Friday, April 17, 2009

U.S. Retail Sales Resume Falling After January Uptick

After showing an uptick in January, retail sales dropped in both February and March from year-ago levels, dashing hopes that the recession in the US was bottoming out. Consumer spending accounts for 70% of US economic activity, so it is widely watched as a harbinger of things to come in the broader economy. With joblessness hitting record highs, consumer uncertainty rising, and admonitions that individuals as well as banks were over-leveraged, it's hard to imagine consumer spending roaring back any time soon.

U.S. Retail Sales Activity: March 2008 - March 2009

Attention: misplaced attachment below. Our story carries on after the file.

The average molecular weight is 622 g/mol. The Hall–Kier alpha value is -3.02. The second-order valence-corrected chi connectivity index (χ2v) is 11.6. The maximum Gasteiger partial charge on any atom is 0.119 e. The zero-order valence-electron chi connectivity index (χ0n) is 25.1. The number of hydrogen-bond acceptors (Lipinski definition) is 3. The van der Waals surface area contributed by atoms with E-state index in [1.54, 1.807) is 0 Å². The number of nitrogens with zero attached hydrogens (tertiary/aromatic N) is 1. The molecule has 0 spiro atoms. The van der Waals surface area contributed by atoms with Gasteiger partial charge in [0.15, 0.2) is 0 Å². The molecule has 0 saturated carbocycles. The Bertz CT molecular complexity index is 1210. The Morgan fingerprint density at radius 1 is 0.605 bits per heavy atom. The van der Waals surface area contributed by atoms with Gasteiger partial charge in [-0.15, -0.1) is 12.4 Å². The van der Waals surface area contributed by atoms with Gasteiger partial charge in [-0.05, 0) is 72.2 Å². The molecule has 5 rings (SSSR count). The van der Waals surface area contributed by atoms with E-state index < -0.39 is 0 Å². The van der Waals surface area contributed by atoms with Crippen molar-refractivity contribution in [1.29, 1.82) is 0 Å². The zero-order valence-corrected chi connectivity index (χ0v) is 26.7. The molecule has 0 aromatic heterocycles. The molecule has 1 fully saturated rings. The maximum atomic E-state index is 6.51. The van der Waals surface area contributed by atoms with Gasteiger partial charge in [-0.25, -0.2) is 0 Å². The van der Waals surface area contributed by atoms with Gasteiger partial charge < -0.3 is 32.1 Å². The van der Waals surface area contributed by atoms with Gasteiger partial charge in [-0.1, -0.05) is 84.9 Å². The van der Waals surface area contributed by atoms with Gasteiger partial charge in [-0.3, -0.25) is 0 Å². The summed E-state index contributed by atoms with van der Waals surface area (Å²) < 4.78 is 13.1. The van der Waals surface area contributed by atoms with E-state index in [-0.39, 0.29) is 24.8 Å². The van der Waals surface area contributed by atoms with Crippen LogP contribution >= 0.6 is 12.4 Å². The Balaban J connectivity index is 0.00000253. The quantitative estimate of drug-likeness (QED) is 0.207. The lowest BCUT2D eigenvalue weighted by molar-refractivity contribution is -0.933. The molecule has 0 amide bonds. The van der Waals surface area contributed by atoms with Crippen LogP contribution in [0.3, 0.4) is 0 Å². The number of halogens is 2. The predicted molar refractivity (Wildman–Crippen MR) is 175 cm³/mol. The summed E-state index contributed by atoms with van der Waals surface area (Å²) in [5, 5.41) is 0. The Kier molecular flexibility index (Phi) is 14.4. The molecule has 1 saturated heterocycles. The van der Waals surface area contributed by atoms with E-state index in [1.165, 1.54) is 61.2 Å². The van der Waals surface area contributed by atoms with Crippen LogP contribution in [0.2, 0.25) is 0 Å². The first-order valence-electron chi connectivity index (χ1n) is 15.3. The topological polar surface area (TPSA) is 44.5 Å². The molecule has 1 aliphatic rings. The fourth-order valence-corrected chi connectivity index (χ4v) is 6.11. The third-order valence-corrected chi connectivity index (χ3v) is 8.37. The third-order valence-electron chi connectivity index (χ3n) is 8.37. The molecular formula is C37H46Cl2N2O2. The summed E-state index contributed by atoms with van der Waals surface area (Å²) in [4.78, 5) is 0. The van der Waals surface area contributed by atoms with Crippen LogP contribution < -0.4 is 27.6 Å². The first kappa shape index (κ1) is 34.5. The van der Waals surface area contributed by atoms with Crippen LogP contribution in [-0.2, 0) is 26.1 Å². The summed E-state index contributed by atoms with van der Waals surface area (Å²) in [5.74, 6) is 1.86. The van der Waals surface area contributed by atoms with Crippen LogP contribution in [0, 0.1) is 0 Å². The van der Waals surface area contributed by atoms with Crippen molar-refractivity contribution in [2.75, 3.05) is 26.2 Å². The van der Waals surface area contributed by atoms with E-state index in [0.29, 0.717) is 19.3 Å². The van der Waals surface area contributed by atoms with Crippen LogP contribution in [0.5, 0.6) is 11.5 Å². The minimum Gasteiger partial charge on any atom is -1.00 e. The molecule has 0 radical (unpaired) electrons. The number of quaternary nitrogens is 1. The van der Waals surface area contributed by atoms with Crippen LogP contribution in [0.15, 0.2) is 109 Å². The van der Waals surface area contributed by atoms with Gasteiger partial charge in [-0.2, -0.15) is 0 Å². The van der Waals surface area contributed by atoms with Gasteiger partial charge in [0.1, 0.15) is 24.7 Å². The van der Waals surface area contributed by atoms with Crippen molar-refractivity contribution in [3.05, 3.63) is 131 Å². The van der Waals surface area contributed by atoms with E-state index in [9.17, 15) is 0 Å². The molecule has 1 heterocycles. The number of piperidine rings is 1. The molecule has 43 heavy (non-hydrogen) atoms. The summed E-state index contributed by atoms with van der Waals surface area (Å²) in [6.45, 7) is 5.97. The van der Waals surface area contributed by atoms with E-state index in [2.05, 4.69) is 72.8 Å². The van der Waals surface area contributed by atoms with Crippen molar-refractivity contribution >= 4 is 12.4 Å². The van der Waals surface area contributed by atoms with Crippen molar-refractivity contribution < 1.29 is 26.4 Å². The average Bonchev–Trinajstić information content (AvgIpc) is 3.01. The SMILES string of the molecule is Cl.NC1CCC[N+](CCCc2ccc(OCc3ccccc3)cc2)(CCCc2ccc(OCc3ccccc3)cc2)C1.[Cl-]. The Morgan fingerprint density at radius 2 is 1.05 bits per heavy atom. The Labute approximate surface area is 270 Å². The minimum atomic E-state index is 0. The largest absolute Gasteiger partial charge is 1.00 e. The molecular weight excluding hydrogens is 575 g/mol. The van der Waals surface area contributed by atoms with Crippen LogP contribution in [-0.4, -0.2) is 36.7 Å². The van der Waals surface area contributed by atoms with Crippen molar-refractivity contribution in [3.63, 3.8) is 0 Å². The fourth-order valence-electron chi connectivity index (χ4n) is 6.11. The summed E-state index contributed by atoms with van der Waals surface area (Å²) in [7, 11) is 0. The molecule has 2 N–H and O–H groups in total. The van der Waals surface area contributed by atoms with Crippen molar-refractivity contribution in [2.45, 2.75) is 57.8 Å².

Source: WSJ

Retail sales fell 1.1% in March, according to the Commerce Department. Auto sales fell by 2.3% in March from the prior month; furniture sales fell 1.7% while electronics and appliances fell 5.9% in March from the previous month. Restaurants showed a decline of 1.4% as con
sumers cut back on eating out.

Also on Wednesday (4/15/09) the Labor Depratment reported that in March the consumer-price index (CPI) fell 0.4% below its year-earlier level, the first decline in over 50 years. Although the Fed continues to print money to refloat credit markets, inflation remains not only in check but the risk of deflation is in the air as consumers cut back on spending, increase savings, and manufacturers and retailers cut prices to entice them back into stores.

Consumer Price Index (CPI) Year-Over-Year Change 2000-2009
Source: WSJ